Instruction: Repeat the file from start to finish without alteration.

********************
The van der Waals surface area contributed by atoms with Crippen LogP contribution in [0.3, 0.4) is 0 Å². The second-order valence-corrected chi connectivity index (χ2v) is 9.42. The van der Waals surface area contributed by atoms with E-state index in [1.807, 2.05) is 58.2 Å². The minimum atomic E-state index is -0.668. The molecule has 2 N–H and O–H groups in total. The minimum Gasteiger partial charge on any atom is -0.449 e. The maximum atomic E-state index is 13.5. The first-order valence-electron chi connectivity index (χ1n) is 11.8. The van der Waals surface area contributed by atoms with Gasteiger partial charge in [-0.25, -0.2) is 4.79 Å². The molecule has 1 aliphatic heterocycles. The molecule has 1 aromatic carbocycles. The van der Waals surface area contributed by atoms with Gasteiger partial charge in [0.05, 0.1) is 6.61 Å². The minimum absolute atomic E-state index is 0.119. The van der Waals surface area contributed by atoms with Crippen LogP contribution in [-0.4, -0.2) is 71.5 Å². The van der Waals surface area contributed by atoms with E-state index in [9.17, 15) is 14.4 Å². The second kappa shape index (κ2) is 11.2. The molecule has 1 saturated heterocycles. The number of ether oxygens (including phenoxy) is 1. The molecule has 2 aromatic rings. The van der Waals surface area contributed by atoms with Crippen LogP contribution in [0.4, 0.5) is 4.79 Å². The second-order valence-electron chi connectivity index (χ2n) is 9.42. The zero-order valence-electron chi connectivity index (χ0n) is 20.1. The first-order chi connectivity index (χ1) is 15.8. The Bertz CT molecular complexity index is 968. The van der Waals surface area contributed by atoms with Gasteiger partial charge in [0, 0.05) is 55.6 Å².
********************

The van der Waals surface area contributed by atoms with Crippen LogP contribution in [0.3, 0.4) is 0 Å². The second-order valence-corrected chi connectivity index (χ2v) is 9.42. The van der Waals surface area contributed by atoms with E-state index in [1.807, 2.05) is 58.2 Å². The minimum atomic E-state index is -0.668. The molecule has 2 N–H and O–H groups in total. The minimum Gasteiger partial charge on any atom is -0.449 e. The maximum atomic E-state index is 13.5. The first-order valence-electron chi connectivity index (χ1n) is 11.8. The van der Waals surface area contributed by atoms with Gasteiger partial charge in [-0.25, -0.2) is 4.79 Å². The molecule has 1 aliphatic heterocycles. The molecule has 1 aromatic carbocycles. The van der Waals surface area contributed by atoms with Gasteiger partial charge in [0.05, 0.1) is 6.61 Å². The minimum absolute atomic E-state index is 0.119. The van der Waals surface area contributed by atoms with Crippen LogP contribution in [-0.4, -0.2) is 71.5 Å². The van der Waals surface area contributed by atoms with E-state index in [9.17, 15) is 14.4 Å². The second kappa shape index (κ2) is 11.2. The molecule has 1 saturated heterocycles. The number of ether oxygens (including phenoxy) is 1. The molecule has 2 aromatic rings. The van der Waals surface area contributed by atoms with Crippen LogP contribution in [0.4, 0.5) is 4.79 Å². The second-order valence-electron chi connectivity index (χ2n) is 9.42. The zero-order valence-electron chi connectivity index (χ0n) is 20.1. The first-order chi connectivity index (χ1) is 15.8. The Bertz CT molecular complexity index is 968. The van der Waals surface area contributed by atoms with Gasteiger partial charge in [0, 0.05) is 55.6 Å².